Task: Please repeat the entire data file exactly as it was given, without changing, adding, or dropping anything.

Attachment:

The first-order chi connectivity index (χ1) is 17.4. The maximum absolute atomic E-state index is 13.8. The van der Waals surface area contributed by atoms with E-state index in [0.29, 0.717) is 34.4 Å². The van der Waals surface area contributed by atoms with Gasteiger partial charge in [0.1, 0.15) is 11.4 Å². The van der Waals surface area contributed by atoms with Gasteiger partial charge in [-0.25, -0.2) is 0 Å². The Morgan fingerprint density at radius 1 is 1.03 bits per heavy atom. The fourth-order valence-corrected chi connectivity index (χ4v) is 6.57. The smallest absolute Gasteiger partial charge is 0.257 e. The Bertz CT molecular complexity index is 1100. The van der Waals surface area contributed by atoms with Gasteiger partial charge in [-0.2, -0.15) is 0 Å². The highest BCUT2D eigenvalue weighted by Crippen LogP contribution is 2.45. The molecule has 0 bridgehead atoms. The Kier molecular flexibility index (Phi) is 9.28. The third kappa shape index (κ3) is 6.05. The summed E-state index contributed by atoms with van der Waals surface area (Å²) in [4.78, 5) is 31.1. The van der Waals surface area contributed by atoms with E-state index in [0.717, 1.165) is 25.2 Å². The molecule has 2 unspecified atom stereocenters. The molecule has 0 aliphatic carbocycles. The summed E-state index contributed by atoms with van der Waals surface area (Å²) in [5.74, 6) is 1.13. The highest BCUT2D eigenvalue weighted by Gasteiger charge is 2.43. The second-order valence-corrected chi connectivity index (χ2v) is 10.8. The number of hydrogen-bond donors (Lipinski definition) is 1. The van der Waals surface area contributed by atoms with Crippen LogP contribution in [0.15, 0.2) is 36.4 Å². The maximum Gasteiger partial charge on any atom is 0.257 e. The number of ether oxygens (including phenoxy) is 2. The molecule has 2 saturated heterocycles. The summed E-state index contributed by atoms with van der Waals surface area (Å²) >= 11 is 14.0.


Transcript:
The first-order chi connectivity index (χ1) is 17.4. The maximum absolute atomic E-state index is 13.8. The van der Waals surface area contributed by atoms with E-state index in [0.29, 0.717) is 34.4 Å². The van der Waals surface area contributed by atoms with Gasteiger partial charge in [0.1, 0.15) is 11.4 Å². The van der Waals surface area contributed by atoms with Gasteiger partial charge in [-0.25, -0.2) is 0 Å². The Morgan fingerprint density at radius 1 is 1.03 bits per heavy atom. The fourth-order valence-corrected chi connectivity index (χ4v) is 6.57. The smallest absolute Gasteiger partial charge is 0.257 e. The Bertz CT molecular complexity index is 1100. The van der Waals surface area contributed by atoms with Gasteiger partial charge in [-0.2, -0.15) is 0 Å². The highest BCUT2D eigenvalue weighted by Crippen LogP contribution is 2.45. The molecule has 0 bridgehead atoms. The Kier molecular flexibility index (Phi) is 9.28. The third kappa shape index (κ3) is 6.05. The summed E-state index contributed by atoms with van der Waals surface area (Å²) in [4.78, 5) is 31.1. The van der Waals surface area contributed by atoms with E-state index in [0.717, 1.165) is 25.2 Å². The molecule has 2 unspecified atom stereocenters. The molecule has 0 aliphatic carbocycles. The summed E-state index contributed by atoms with van der Waals surface area (Å²) in [5.74, 6) is 1.13. The highest BCUT2D eigenvalue weighted by Gasteiger charge is 2.43. The second-order valence-corrected chi connectivity index (χ2v) is 10.8. The number of hydrogen-bond donors (Lipinski definition) is 1. The van der Waals surface area contributed by atoms with Crippen LogP contribution in [0.15, 0.2) is 36.4 Å². The maximum Gasteiger partial charge on any atom is 0.257 e. The number of ether oxygens (including phenoxy) is 2. The molecule has 2 saturated heterocycles. The summed E-state index contributed by atoms with van der Waals surface area (Å²) >= 11 is 14.0.